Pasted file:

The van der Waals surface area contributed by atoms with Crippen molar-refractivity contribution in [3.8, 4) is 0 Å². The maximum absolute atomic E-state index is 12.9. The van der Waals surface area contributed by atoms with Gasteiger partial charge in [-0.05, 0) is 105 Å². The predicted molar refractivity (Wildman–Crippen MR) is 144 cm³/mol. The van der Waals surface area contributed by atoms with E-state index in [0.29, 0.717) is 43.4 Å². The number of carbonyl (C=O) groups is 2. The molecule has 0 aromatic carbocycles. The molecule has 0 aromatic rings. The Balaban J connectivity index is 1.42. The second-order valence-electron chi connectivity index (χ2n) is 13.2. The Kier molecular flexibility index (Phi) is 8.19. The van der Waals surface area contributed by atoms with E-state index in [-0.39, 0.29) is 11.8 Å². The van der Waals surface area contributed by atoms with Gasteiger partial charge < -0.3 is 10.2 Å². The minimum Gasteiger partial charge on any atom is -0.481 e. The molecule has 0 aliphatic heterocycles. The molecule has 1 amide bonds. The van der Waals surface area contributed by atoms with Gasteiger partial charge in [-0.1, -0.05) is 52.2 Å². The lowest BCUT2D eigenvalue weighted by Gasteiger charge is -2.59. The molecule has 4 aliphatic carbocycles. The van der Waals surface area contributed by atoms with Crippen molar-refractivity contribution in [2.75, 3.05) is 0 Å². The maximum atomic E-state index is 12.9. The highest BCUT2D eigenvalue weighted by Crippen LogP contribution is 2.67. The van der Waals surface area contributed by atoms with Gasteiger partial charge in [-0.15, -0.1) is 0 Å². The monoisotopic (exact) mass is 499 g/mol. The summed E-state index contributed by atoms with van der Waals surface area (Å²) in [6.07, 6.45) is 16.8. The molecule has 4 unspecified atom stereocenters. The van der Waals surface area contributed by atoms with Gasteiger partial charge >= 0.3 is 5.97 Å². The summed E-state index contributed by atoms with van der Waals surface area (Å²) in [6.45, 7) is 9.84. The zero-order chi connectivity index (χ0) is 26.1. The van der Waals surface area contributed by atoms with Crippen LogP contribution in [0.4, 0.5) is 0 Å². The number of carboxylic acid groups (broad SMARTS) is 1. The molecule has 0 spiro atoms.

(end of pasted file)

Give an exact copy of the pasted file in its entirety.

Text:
The van der Waals surface area contributed by atoms with Crippen molar-refractivity contribution in [3.8, 4) is 0 Å². The maximum absolute atomic E-state index is 12.9. The van der Waals surface area contributed by atoms with Gasteiger partial charge in [-0.05, 0) is 105 Å². The predicted molar refractivity (Wildman–Crippen MR) is 144 cm³/mol. The van der Waals surface area contributed by atoms with E-state index in [0.29, 0.717) is 43.4 Å². The number of carbonyl (C=O) groups is 2. The molecule has 0 aromatic carbocycles. The molecule has 0 aromatic rings. The Balaban J connectivity index is 1.42. The second-order valence-electron chi connectivity index (χ2n) is 13.2. The Kier molecular flexibility index (Phi) is 8.19. The van der Waals surface area contributed by atoms with E-state index in [-0.39, 0.29) is 11.8 Å². The van der Waals surface area contributed by atoms with Gasteiger partial charge < -0.3 is 10.2 Å². The minimum Gasteiger partial charge on any atom is -0.481 e. The molecule has 0 aliphatic heterocycles. The molecule has 1 amide bonds. The van der Waals surface area contributed by atoms with Gasteiger partial charge in [-0.1, -0.05) is 52.2 Å². The lowest BCUT2D eigenvalue weighted by Gasteiger charge is -2.59. The molecule has 4 aliphatic carbocycles. The van der Waals surface area contributed by atoms with Crippen molar-refractivity contribution in [2.75, 3.05) is 0 Å². The maximum atomic E-state index is 12.9. The highest BCUT2D eigenvalue weighted by Crippen LogP contribution is 2.67. The van der Waals surface area contributed by atoms with Gasteiger partial charge in [-0.15, -0.1) is 0 Å². The monoisotopic (exact) mass is 499 g/mol. The summed E-state index contributed by atoms with van der Waals surface area (Å²) in [6.07, 6.45) is 16.8. The molecule has 4 unspecified atom stereocenters. The van der Waals surface area contributed by atoms with Gasteiger partial charge >= 0.3 is 5.97 Å². The summed E-state index contributed by atoms with van der Waals surface area (Å²) in [6.45, 7) is 9.84. The zero-order chi connectivity index (χ0) is 26.1. The van der Waals surface area contributed by atoms with Crippen LogP contribution in [0.4, 0.5) is 0 Å². The number of carboxylic acid groups (broad SMARTS) is 1. The molecule has 0 spiro atoms.